It's indisputable that Australians enjoy a lifestyle which is the envy of many around the world. Our great open spaces, our clean air, abundance of wildlife, spectacular coasts and landscapes all contribute to a level of amenity which is often hard to find elsewhere. For those from overseas or from around the country who are here today, I do hope that you have a chance to experience this during your visit - perhaps even locally take a ferry ride across the magnificent Sydney Harbour or a day trip up into the World Heritage Listed Blue Mountains which are on Sydney's door step.
However, this relatively unspoiled environment also presents Australia with great environmental challenges and in order to consider how we use tax and other mechanisms, I just want to say a few words about the very special characteristics of the environment in this country.
Australia is the only OECD country which is classified as a mega diverse country in environmental terms.
We have around half a million separate species or around 10 % of the globe's biodiversity - and much of this biodiversity is absolutely unique. Indeed, 80 % of all our flora and fauna is found only in Australia.
Many environmental indicators show that Australia is facing environmental challenges unparalleled by almost any other developed country. The Government's State of the Environment Report, which I released last year, found that the clearance of native vegetation remains the single most significant threat to our biodiversity. The degradation of lands and waters are a critical concern with a large area of acidic and sodic soils seriously distressing important ecosystems.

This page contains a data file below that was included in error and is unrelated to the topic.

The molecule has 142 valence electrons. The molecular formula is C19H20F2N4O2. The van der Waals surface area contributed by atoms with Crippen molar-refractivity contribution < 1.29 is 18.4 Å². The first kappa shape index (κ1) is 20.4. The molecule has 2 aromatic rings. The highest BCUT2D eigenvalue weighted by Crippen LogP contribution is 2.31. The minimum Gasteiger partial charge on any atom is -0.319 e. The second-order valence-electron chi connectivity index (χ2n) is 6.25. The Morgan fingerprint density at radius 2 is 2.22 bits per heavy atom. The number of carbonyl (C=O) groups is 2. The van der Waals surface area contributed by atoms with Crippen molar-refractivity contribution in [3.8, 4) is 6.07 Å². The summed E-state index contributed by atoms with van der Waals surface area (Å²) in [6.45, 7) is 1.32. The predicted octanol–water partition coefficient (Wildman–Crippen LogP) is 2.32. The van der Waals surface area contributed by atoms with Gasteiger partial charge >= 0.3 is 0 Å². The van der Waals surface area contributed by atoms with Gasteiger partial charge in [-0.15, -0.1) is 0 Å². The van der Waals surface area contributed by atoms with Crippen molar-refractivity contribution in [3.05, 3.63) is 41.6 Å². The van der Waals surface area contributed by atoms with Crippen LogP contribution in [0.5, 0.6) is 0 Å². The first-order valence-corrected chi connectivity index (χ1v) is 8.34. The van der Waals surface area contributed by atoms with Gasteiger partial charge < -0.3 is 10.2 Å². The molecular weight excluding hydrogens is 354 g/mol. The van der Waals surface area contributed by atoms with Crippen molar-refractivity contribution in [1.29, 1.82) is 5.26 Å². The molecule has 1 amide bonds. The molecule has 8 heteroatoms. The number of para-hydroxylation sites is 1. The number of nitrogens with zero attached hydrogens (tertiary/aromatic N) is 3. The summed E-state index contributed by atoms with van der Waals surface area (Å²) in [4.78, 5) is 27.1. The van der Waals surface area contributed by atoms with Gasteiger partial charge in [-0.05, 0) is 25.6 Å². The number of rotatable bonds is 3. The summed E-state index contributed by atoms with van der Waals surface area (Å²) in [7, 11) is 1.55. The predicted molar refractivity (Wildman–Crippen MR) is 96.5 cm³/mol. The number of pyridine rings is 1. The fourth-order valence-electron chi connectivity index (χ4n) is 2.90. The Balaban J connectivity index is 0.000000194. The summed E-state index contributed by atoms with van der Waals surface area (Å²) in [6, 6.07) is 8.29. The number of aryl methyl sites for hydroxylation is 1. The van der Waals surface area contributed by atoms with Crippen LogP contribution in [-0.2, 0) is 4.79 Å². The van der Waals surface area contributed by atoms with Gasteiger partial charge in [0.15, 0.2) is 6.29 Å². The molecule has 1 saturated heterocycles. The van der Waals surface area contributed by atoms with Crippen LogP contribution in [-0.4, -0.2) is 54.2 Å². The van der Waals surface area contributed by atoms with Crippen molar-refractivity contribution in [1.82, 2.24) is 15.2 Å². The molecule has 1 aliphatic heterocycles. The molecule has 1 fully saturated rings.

This is largely a product of our island continent's ancient and isolated ecosystems that have evolved over hundreds of millions of years on this massive ark we call Australia in a way that has happened very rarely in other parts of the world. Australia was not covered by ice twenty thousand years ago. For two hundred million years, this great ark has had life evolving and it's evolved into many thousands and even millions of unique and unparalleled forms of life.
Within this context the Government is moving forward and making progress on many environmental issues:
These initiatives show the full range of mechanisms that governments have got available to them to achieve environmental outcomes - the capacity to lead and to persuade, the authority to tax and to spend, the power to create markets and to empower users and communities.
Our core philosophy is that to successfully manage the massive environmental issues of the kinds that we face and in freeing up the resources to do that involves empowering individuals, communities and businesses to seek their own solutions, rather than having government and its bureaucrats go out and try to solve these problems themselves. That will never happen. It will only happen when the community itself owns the environmental problems and has got the capacity to address them through wisely designed frameworks that government has a very significant role in putting in place.